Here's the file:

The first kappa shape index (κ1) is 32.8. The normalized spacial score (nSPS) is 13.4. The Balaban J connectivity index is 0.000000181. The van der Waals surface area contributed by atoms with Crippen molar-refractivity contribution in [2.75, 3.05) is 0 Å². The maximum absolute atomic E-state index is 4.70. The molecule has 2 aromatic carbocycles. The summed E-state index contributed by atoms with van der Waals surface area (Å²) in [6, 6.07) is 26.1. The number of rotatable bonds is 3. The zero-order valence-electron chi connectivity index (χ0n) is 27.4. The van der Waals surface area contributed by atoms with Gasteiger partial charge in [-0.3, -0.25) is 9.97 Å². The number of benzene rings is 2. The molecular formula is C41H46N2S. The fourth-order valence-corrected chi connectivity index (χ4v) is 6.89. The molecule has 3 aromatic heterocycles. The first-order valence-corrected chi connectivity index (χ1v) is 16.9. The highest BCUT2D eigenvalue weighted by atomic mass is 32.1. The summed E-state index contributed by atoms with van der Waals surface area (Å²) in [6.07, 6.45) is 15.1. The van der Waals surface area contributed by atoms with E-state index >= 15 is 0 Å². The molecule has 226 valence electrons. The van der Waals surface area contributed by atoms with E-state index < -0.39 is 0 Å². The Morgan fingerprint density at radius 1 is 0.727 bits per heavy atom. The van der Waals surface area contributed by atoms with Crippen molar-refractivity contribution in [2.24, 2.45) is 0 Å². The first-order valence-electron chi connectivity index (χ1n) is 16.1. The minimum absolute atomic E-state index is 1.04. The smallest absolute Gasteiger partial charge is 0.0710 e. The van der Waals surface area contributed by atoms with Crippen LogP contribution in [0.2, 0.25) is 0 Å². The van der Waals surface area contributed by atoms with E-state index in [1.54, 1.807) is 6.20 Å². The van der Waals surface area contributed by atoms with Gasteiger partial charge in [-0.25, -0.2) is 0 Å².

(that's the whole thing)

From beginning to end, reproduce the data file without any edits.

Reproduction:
The first kappa shape index (κ1) is 32.8. The normalized spacial score (nSPS) is 13.4. The Balaban J connectivity index is 0.000000181. The van der Waals surface area contributed by atoms with Crippen molar-refractivity contribution in [2.75, 3.05) is 0 Å². The maximum absolute atomic E-state index is 4.70. The molecule has 2 aromatic carbocycles. The summed E-state index contributed by atoms with van der Waals surface area (Å²) in [6, 6.07) is 26.1. The number of rotatable bonds is 3. The zero-order valence-electron chi connectivity index (χ0n) is 27.4. The van der Waals surface area contributed by atoms with Gasteiger partial charge in [-0.3, -0.25) is 9.97 Å². The number of benzene rings is 2. The molecular formula is C41H46N2S. The fourth-order valence-corrected chi connectivity index (χ4v) is 6.89. The molecule has 3 aromatic heterocycles. The first-order valence-corrected chi connectivity index (χ1v) is 16.9. The highest BCUT2D eigenvalue weighted by atomic mass is 32.1. The summed E-state index contributed by atoms with van der Waals surface area (Å²) in [6.07, 6.45) is 15.1. The van der Waals surface area contributed by atoms with E-state index >= 15 is 0 Å². The molecule has 226 valence electrons. The van der Waals surface area contributed by atoms with E-state index < -0.39 is 0 Å². The Morgan fingerprint density at radius 1 is 0.727 bits per heavy atom. The van der Waals surface area contributed by atoms with Crippen molar-refractivity contribution in [2.24, 2.45) is 0 Å². The first-order valence-electron chi connectivity index (χ1n) is 16.1. The minimum absolute atomic E-state index is 1.04. The smallest absolute Gasteiger partial charge is 0.0710 e. The van der Waals surface area contributed by atoms with Crippen LogP contribution in [0.2, 0.25) is 0 Å². The van der Waals surface area contributed by atoms with E-state index in [1.54, 1.807) is 6.20 Å². The van der Waals surface area contributed by atoms with Gasteiger partial charge in [-0.25, -0.2) is 0 Å².